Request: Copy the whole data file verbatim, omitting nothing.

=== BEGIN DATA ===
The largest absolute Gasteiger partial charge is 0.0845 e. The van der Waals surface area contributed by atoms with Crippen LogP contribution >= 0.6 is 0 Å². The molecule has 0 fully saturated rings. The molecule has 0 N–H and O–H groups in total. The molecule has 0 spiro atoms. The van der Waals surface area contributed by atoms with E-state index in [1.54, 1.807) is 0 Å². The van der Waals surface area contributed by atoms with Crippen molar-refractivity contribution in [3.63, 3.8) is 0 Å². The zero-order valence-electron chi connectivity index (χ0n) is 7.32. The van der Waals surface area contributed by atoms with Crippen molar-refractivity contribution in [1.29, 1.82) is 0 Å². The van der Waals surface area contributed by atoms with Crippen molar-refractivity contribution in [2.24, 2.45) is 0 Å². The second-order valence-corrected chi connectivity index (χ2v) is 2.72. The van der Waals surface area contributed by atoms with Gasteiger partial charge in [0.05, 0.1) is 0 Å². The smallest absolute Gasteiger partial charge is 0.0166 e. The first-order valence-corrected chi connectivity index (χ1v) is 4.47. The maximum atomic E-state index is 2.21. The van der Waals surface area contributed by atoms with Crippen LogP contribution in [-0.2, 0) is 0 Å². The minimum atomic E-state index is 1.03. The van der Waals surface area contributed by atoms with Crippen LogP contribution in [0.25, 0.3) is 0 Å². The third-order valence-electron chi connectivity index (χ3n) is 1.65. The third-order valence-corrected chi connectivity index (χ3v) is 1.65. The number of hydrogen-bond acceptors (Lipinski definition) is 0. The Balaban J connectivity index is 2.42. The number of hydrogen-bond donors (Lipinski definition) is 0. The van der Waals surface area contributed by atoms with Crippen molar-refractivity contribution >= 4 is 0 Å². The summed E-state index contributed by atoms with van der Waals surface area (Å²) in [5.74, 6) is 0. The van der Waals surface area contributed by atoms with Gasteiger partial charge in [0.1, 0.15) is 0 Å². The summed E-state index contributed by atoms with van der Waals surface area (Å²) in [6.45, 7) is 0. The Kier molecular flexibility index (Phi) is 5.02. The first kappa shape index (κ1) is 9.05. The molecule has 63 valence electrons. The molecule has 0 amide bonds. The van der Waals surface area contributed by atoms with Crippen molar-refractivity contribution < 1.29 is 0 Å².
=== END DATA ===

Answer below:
The largest absolute Gasteiger partial charge is 0.0845 e. The van der Waals surface area contributed by atoms with Crippen LogP contribution >= 0.6 is 0 Å². The molecule has 0 fully saturated rings. The molecule has 0 N–H and O–H groups in total. The molecule has 0 spiro atoms. The van der Waals surface area contributed by atoms with E-state index in [1.54, 1.807) is 0 Å². The van der Waals surface area contributed by atoms with Crippen molar-refractivity contribution in [3.63, 3.8) is 0 Å². The zero-order valence-electron chi connectivity index (χ0n) is 7.32. The van der Waals surface area contributed by atoms with Crippen molar-refractivity contribution in [1.29, 1.82) is 0 Å². The van der Waals surface area contributed by atoms with Crippen molar-refractivity contribution in [2.24, 2.45) is 0 Å². The second-order valence-corrected chi connectivity index (χ2v) is 2.72. The van der Waals surface area contributed by atoms with Gasteiger partial charge in [0.05, 0.1) is 0 Å². The smallest absolute Gasteiger partial charge is 0.0166 e. The first-order valence-corrected chi connectivity index (χ1v) is 4.47. The maximum atomic E-state index is 2.21. The van der Waals surface area contributed by atoms with Crippen LogP contribution in [-0.2, 0) is 0 Å². The minimum atomic E-state index is 1.03. The van der Waals surface area contributed by atoms with Crippen LogP contribution in [0.25, 0.3) is 0 Å². The third-order valence-electron chi connectivity index (χ3n) is 1.65. The third-order valence-corrected chi connectivity index (χ3v) is 1.65. The number of hydrogen-bond acceptors (Lipinski definition) is 0. The Balaban J connectivity index is 2.42. The number of hydrogen-bond donors (Lipinski definition) is 0. The van der Waals surface area contributed by atoms with Crippen molar-refractivity contribution >= 4 is 0 Å². The summed E-state index contributed by atoms with van der Waals surface area (Å²) in [5.74, 6) is 0. The van der Waals surface area contributed by atoms with Gasteiger partial charge in [0.1, 0.15) is 0 Å². The summed E-state index contributed by atoms with van der Waals surface area (Å²) in [6.45, 7) is 0. The Kier molecular flexibility index (Phi) is 5.02. The first kappa shape index (κ1) is 9.05. The molecule has 63 valence electrons. The molecule has 0 amide bonds. The van der Waals surface area contributed by atoms with Crippen molar-refractivity contribution < 1.29 is 0 Å².